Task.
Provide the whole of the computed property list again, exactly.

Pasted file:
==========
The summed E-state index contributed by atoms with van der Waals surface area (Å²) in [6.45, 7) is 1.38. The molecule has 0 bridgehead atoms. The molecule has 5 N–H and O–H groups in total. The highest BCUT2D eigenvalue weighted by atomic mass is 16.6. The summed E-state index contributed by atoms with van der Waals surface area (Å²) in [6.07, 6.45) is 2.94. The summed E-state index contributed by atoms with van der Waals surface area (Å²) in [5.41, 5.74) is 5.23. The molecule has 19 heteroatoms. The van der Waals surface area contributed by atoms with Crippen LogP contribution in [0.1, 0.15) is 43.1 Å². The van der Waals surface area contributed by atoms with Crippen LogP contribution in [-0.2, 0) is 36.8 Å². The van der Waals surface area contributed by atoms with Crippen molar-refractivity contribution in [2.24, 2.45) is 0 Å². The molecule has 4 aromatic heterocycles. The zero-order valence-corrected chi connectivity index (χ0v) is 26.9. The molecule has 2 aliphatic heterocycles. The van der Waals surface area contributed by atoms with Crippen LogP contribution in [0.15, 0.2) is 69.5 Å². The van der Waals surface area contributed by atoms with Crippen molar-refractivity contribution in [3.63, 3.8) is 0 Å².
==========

The summed E-state index contributed by atoms with van der Waals surface area (Å²) in [6.45, 7) is 1.38. The molecule has 0 bridgehead atoms. The molecule has 5 N–H and O–H groups in total. The highest BCUT2D eigenvalue weighted by atomic mass is 16.6. The summed E-state index contributed by atoms with van der Waals surface area (Å²) in [6.07, 6.45) is 2.94. The summed E-state index contributed by atoms with van der Waals surface area (Å²) in [5.41, 5.74) is 5.23. The molecule has 19 heteroatoms. The van der Waals surface area contributed by atoms with Crippen LogP contribution in [0.1, 0.15) is 43.1 Å². The van der Waals surface area contributed by atoms with Crippen LogP contribution in [-0.2, 0) is 36.8 Å². The van der Waals surface area contributed by atoms with Crippen molar-refractivity contribution in [2.24, 2.45) is 0 Å². The molecule has 4 aromatic heterocycles. The zero-order valence-corrected chi connectivity index (χ0v) is 26.9. The molecule has 2 aliphatic heterocycles. The van der Waals surface area contributed by atoms with Crippen LogP contribution in [0.15, 0.2) is 69.5 Å². The van der Waals surface area contributed by atoms with Crippen molar-refractivity contribution in [3.63, 3.8) is 0 Å².